Sleep is more important than you think

Kayla Downey, Staff Writer

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Yacob Reyes I The Hawkeye
HCC student EliuDaniel Reyes catches some sleep in the student lounge before his 8 a.m. class.

 

Back to school season is upon us and students everywhere are fighting to keep their eyes open during class. Between school, work and maintaining a social life, sleep is not always made the priority it should be.

With the increasing workload imposed on students, they often have to adapt their sleeping schedules to compensate. Often straining their eyes late at night to complete coursework. 

This routine is incredibly harmful to both the student and their grades. As a result, most students struggle to stay awake in class.

Studies have shown that, contrary to popular belief, sleeping in on the weekends does not make up for any lost hours. The health concerns of a restless night cannot be reversed. Once sleep is lost, it stays gone. 

The American Academy of Sleep Medicine has even linked poor sleeping habits to diabetes, mental health issues and behavioral problems.

This sleep epidemic can last into late adulthood causing a 33% increase of dementia and add 3-5 years to the brain according to John Hopkins University.

Their research has also shown that lack of sleep can affect more than just one person, reporting there are nearly 6,000 car accidents a year due to a “drowsy driver” and that 1 in 25 adults fall asleep behind the wheel in a month.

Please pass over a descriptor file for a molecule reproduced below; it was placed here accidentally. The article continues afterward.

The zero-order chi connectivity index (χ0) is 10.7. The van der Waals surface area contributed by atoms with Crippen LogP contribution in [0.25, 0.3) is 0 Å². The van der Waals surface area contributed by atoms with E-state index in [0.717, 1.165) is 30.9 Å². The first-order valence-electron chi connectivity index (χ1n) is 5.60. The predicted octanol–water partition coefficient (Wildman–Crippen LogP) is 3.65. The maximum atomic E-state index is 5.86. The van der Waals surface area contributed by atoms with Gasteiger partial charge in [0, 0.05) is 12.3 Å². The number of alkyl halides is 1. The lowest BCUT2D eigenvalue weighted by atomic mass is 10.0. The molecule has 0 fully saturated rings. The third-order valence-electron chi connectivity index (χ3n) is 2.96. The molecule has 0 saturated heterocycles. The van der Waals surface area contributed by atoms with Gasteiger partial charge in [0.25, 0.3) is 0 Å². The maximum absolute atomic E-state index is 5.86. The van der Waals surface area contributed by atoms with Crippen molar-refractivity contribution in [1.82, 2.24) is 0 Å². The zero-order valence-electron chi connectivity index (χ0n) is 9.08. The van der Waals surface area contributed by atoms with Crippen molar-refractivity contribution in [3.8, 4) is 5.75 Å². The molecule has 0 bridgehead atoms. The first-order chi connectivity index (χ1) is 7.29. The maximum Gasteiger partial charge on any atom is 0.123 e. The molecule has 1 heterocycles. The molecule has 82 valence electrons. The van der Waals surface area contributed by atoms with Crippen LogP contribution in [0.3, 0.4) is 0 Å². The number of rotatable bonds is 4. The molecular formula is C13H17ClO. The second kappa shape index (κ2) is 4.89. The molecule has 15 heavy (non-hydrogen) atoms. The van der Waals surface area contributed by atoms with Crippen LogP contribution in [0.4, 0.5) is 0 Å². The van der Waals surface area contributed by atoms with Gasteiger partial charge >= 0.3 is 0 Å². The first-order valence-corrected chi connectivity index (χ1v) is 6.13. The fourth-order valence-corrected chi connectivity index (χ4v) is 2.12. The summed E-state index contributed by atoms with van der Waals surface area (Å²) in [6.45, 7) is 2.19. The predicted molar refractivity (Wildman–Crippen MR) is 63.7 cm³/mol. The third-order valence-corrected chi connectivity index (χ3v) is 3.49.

On averageteens should be resting approximately nine hours every night. By implementing a planned sleep schedule, students help maintain a healthy lifestyle.

Murdoch University has also found that studying the night before an assessment has been proven to cause lower scores. Ultimately, students should be willing to put the books to fully take advantage of a good night’s sleep, especially before tests. 

Other ways to help the body rest better are not eating at least two hours before going to bednot doing homework in your bed to avoid it becoming a stressful place and turning off all electronics and removing from the room. While many teens do use cellphones as an alarm, turning off notifications to avoid interruptions can improve sleep.

The National Sleep Foundation found that sleeping with the TV on can cause the brain to not fully relax causing the person to feel tired the next day. 

Sleep can improve healthgrades and overall safety. Results will not happen overnight, but it will help in the long run.

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